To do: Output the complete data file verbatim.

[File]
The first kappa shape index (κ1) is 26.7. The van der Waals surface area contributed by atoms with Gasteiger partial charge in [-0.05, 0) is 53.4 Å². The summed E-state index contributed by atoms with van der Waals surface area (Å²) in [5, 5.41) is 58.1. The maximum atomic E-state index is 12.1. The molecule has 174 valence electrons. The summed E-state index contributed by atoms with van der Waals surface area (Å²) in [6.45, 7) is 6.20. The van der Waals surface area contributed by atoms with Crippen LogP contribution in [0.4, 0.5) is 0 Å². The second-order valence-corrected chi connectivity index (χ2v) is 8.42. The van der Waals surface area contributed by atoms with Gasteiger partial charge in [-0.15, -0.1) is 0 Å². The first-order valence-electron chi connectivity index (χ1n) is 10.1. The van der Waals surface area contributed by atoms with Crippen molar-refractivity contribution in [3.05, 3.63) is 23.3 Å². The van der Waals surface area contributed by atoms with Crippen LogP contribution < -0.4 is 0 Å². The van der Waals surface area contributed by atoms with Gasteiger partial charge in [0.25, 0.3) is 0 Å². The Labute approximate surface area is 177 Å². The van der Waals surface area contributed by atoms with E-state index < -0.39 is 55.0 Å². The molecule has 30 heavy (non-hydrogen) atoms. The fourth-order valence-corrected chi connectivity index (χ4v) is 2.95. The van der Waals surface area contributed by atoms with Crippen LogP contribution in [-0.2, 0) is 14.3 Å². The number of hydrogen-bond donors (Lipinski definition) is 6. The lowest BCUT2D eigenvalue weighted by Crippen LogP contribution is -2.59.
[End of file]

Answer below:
The first kappa shape index (κ1) is 26.7. The van der Waals surface area contributed by atoms with Gasteiger partial charge in [-0.05, 0) is 53.4 Å². The summed E-state index contributed by atoms with van der Waals surface area (Å²) in [5, 5.41) is 58.1. The maximum atomic E-state index is 12.1. The molecule has 174 valence electrons. The summed E-state index contributed by atoms with van der Waals surface area (Å²) in [6.45, 7) is 6.20. The van der Waals surface area contributed by atoms with Crippen LogP contribution in [0.4, 0.5) is 0 Å². The second-order valence-corrected chi connectivity index (χ2v) is 8.42. The van der Waals surface area contributed by atoms with Gasteiger partial charge in [-0.15, -0.1) is 0 Å². The first-order valence-electron chi connectivity index (χ1n) is 10.1. The van der Waals surface area contributed by atoms with Crippen molar-refractivity contribution in [3.05, 3.63) is 23.3 Å². The van der Waals surface area contributed by atoms with Crippen LogP contribution < -0.4 is 0 Å². The van der Waals surface area contributed by atoms with Gasteiger partial charge in [0.25, 0.3) is 0 Å². The Labute approximate surface area is 177 Å². The van der Waals surface area contributed by atoms with E-state index < -0.39 is 55.0 Å². The molecule has 30 heavy (non-hydrogen) atoms. The fourth-order valence-corrected chi connectivity index (χ4v) is 2.95. The van der Waals surface area contributed by atoms with Crippen LogP contribution in [-0.2, 0) is 14.3 Å². The number of hydrogen-bond donors (Lipinski definition) is 6. The lowest BCUT2D eigenvalue weighted by Crippen LogP contribution is -2.59.